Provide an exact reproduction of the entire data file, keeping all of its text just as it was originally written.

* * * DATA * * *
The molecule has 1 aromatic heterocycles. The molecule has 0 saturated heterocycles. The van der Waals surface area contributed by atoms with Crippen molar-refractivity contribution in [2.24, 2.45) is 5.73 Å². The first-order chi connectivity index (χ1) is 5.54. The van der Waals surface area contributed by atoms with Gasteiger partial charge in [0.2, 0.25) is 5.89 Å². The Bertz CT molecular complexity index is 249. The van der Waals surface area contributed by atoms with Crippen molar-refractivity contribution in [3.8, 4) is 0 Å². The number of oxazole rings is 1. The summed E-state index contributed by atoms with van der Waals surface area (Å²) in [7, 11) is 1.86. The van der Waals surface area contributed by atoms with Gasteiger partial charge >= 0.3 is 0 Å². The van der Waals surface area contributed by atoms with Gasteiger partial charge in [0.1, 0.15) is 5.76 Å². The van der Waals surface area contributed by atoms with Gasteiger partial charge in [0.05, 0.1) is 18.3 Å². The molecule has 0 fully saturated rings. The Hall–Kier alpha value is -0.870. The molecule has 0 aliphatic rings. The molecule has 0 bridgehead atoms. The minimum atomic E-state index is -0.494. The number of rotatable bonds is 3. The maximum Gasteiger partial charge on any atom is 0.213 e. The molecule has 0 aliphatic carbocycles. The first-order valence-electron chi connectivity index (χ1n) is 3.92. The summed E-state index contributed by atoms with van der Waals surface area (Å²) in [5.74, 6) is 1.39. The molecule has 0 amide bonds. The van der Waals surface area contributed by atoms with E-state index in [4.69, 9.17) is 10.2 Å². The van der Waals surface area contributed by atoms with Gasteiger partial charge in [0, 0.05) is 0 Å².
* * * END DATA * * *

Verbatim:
The molecule has 1 aromatic heterocycles. The molecule has 0 saturated heterocycles. The van der Waals surface area contributed by atoms with Crippen molar-refractivity contribution in [2.24, 2.45) is 5.73 Å². The first-order chi connectivity index (χ1) is 5.54. The van der Waals surface area contributed by atoms with Gasteiger partial charge in [0.2, 0.25) is 5.89 Å². The Bertz CT molecular complexity index is 249. The van der Waals surface area contributed by atoms with Crippen molar-refractivity contribution in [3.8, 4) is 0 Å². The number of oxazole rings is 1. The summed E-state index contributed by atoms with van der Waals surface area (Å²) in [7, 11) is 1.86. The van der Waals surface area contributed by atoms with Gasteiger partial charge >= 0.3 is 0 Å². The van der Waals surface area contributed by atoms with Gasteiger partial charge in [0.1, 0.15) is 5.76 Å². The van der Waals surface area contributed by atoms with Gasteiger partial charge in [0.05, 0.1) is 18.3 Å². The molecule has 0 fully saturated rings. The Hall–Kier alpha value is -0.870. The molecule has 0 aliphatic rings. The molecule has 0 bridgehead atoms. The minimum atomic E-state index is -0.494. The number of rotatable bonds is 3. The maximum Gasteiger partial charge on any atom is 0.213 e. The molecule has 0 aliphatic carbocycles. The first-order valence-electron chi connectivity index (χ1n) is 3.92. The summed E-state index contributed by atoms with van der Waals surface area (Å²) in [5.74, 6) is 1.39. The molecule has 0 amide bonds. The van der Waals surface area contributed by atoms with E-state index in [4.69, 9.17) is 10.2 Å². The van der Waals surface area contributed by atoms with Gasteiger partial charge in [0, 0.05) is 0 Å².